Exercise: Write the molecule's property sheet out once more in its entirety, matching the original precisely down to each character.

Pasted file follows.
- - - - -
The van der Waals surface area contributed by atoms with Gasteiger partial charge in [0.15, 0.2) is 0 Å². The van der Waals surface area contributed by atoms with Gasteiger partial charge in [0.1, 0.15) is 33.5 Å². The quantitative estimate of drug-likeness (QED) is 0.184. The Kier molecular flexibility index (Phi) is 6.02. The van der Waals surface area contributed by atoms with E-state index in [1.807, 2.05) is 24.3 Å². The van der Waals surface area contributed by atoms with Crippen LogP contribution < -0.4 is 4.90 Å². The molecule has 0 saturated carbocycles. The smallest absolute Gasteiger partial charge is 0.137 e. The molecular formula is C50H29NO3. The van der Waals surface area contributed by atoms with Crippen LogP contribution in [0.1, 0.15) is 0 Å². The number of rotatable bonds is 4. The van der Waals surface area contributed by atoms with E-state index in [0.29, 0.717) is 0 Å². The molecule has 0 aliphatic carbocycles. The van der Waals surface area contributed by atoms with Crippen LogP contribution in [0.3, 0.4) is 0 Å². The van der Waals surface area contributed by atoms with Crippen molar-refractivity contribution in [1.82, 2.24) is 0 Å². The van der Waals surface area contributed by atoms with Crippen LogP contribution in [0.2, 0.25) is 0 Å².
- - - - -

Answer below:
The van der Waals surface area contributed by atoms with Gasteiger partial charge in [0.15, 0.2) is 0 Å². The van der Waals surface area contributed by atoms with Gasteiger partial charge in [0.1, 0.15) is 33.5 Å². The quantitative estimate of drug-likeness (QED) is 0.184. The Kier molecular flexibility index (Phi) is 6.02. The van der Waals surface area contributed by atoms with E-state index in [1.807, 2.05) is 24.3 Å². The van der Waals surface area contributed by atoms with Crippen LogP contribution < -0.4 is 4.90 Å². The molecule has 0 saturated carbocycles. The smallest absolute Gasteiger partial charge is 0.137 e. The molecular formula is C50H29NO3. The van der Waals surface area contributed by atoms with Crippen LogP contribution in [0.1, 0.15) is 0 Å². The number of rotatable bonds is 4. The van der Waals surface area contributed by atoms with E-state index in [0.29, 0.717) is 0 Å². The molecule has 0 aliphatic carbocycles. The van der Waals surface area contributed by atoms with Crippen LogP contribution in [0.3, 0.4) is 0 Å². The van der Waals surface area contributed by atoms with Crippen molar-refractivity contribution in [1.82, 2.24) is 0 Å². The van der Waals surface area contributed by atoms with Crippen LogP contribution in [0.2, 0.25) is 0 Å².